Tuesday, June 26, 2012

Hamburger Bahnhof 1: Five Modern Artists

John and I had the pleasure of visiting one of Berlin's best contemporary art venues, the Hamburger Bahnhof, opened in 1996 in a fantastic refurbished railroad station originally built in 1848.
Here's John entering the front door past Anselm Kiefer's wooden sculpture, Folk  Thing Zero, 1987. That's one of Dan Flavin's neon installations between the arches above him.
The entrance hall and ticket booth showcase the old railroad station structure. Take our advice -- this is a big place with a large permanent collection as well as major changing exhibitions -- if you want to see everything, you'll need two visits.
We started with the permanent collection of 5 major modern artists. They have Roy Lichenstein's Reflections on the "Artist's Studio", 1989,
and Imperfect Painting, 1983.
I loved the rooms of Andy Warhol paintings
like Ten-Foot Flowers, 1967.
Here's John in front of a huge Warhol Mao, 1973
 and here in front of Cow, 1971, and Hammer and Sickle, 1976.
We're both big fans of the work of Cy Twombly. This is Thyrsis, 1977.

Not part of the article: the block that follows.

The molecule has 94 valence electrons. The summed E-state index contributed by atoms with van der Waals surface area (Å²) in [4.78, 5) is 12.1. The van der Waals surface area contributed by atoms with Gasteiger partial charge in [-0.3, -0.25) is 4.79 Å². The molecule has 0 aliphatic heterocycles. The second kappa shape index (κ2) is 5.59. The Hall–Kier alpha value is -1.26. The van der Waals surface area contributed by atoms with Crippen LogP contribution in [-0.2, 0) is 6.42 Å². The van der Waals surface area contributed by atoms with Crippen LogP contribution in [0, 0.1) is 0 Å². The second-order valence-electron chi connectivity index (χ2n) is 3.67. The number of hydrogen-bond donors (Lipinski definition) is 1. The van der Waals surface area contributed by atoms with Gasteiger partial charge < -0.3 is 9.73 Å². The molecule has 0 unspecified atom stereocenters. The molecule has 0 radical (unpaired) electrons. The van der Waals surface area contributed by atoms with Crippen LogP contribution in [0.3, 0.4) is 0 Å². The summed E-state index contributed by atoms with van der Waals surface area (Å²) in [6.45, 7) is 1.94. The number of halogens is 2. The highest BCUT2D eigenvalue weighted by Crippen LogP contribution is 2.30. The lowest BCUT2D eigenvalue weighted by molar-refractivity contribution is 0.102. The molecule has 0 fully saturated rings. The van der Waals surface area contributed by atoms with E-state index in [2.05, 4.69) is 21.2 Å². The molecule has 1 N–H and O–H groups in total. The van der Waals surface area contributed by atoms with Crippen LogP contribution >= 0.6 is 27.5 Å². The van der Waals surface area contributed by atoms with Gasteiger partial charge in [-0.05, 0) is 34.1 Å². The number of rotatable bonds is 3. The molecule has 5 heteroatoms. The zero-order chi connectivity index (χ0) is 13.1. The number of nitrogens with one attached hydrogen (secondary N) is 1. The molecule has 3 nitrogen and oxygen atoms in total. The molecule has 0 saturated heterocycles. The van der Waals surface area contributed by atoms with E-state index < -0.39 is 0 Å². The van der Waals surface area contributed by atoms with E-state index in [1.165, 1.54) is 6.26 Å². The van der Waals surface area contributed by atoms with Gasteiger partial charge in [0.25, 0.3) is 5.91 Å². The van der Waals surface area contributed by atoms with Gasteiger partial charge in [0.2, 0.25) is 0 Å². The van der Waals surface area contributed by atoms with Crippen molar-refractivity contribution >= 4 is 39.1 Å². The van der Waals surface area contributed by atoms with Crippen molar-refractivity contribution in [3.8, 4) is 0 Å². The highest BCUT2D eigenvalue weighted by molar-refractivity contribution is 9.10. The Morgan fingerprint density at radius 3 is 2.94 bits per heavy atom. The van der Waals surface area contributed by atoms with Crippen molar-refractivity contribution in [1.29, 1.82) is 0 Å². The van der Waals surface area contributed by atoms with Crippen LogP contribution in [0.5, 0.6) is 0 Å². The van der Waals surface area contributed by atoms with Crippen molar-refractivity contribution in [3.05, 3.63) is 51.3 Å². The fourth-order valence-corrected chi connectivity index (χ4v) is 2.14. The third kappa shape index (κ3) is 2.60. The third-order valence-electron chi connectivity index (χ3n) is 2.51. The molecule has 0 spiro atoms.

And these are John's details of the painting. We love Twombly's script.
Mr Twombly was apparently a big fan of the work of French artist, Nicolas Poussin (1594-1665). In fact he said he would have liked to have been Poussin. This is Poussin's The Victory of Joshua over the Amalekites, c. 1630.
Here's John in front of one of Twombly's works inspired by Poussin, School of Fontainbleau, 1960. I think the influence may be truly understood only by Mr Twombly but I love the results.
Another room was devoted to the work of the contemporary German master, Anselm Kiefer. Here we see his sculpture of a warplane, Hoffmann von Hallersleben aug Helgoland,1983/1987 and behind that, Lilith am Roten Meer, 1990.
Mohn und Gedächtnis, 1989. Mr Kiefer often uses unusual materials in his paintings like soot and tar. We wonder if he influenced one of our favourite Canadian artists, Attila Richard Lukacs, who worked in Berlin for several years and uses similar elements.
Here's John entering the rooms of the neon sculpture of Dan Flavin, a major minimalist artist of the 1970's.
 
 In 1996, Dan Flavin was commissioned to make an installation, Untitled, for the opening of the Hamburger Bahnhof in blue and green neon.
The installation appears throughout the permanent collection and on the front of the building.
There are also earlier pieces like Untitled (to you Leo in long respect and affection) 3, 1978.
So beautiful.

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